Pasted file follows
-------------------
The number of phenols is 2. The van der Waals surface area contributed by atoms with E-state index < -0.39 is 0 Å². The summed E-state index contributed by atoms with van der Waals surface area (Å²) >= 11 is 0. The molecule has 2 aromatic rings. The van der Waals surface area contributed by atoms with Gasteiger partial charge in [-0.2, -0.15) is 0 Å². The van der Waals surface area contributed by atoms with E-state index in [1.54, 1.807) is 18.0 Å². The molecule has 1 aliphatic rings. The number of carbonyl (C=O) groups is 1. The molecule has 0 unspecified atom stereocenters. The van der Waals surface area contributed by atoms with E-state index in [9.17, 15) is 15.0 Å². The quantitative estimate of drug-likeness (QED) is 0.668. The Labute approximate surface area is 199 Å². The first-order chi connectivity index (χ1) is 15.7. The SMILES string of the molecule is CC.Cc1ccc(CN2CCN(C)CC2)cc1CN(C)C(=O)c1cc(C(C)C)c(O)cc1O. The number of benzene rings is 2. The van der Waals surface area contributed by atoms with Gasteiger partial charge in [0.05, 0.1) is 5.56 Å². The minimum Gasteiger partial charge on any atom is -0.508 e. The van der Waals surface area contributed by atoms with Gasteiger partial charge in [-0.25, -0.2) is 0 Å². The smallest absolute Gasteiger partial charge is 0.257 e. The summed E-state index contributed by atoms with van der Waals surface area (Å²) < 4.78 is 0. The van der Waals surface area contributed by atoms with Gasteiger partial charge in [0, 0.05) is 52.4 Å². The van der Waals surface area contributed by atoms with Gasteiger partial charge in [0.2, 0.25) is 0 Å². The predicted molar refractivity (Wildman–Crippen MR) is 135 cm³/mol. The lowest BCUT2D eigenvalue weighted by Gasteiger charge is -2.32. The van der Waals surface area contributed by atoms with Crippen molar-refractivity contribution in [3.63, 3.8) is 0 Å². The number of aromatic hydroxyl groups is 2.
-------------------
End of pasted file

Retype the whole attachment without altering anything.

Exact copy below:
The number of phenols is 2. The van der Waals surface area contributed by atoms with E-state index < -0.39 is 0 Å². The summed E-state index contributed by atoms with van der Waals surface area (Å²) >= 11 is 0. The molecule has 2 aromatic rings. The van der Waals surface area contributed by atoms with Gasteiger partial charge in [-0.2, -0.15) is 0 Å². The van der Waals surface area contributed by atoms with E-state index in [1.54, 1.807) is 18.0 Å². The molecule has 1 aliphatic rings. The number of carbonyl (C=O) groups is 1. The molecule has 0 unspecified atom stereocenters. The van der Waals surface area contributed by atoms with E-state index in [9.17, 15) is 15.0 Å². The quantitative estimate of drug-likeness (QED) is 0.668. The Labute approximate surface area is 199 Å². The first-order chi connectivity index (χ1) is 15.7. The SMILES string of the molecule is CC.Cc1ccc(CN2CCN(C)CC2)cc1CN(C)C(=O)c1cc(C(C)C)c(O)cc1O. The number of benzene rings is 2. The van der Waals surface area contributed by atoms with Gasteiger partial charge in [0.05, 0.1) is 5.56 Å². The minimum Gasteiger partial charge on any atom is -0.508 e. The van der Waals surface area contributed by atoms with Gasteiger partial charge in [-0.25, -0.2) is 0 Å². The smallest absolute Gasteiger partial charge is 0.257 e. The summed E-state index contributed by atoms with van der Waals surface area (Å²) < 4.78 is 0. The van der Waals surface area contributed by atoms with Gasteiger partial charge in [0, 0.05) is 52.4 Å². The van der Waals surface area contributed by atoms with Gasteiger partial charge in [0.2, 0.25) is 0 Å². The predicted molar refractivity (Wildman–Crippen MR) is 135 cm³/mol. The lowest BCUT2D eigenvalue weighted by Gasteiger charge is -2.32. The van der Waals surface area contributed by atoms with Crippen molar-refractivity contribution in [3.63, 3.8) is 0 Å². The number of aromatic hydroxyl groups is 2.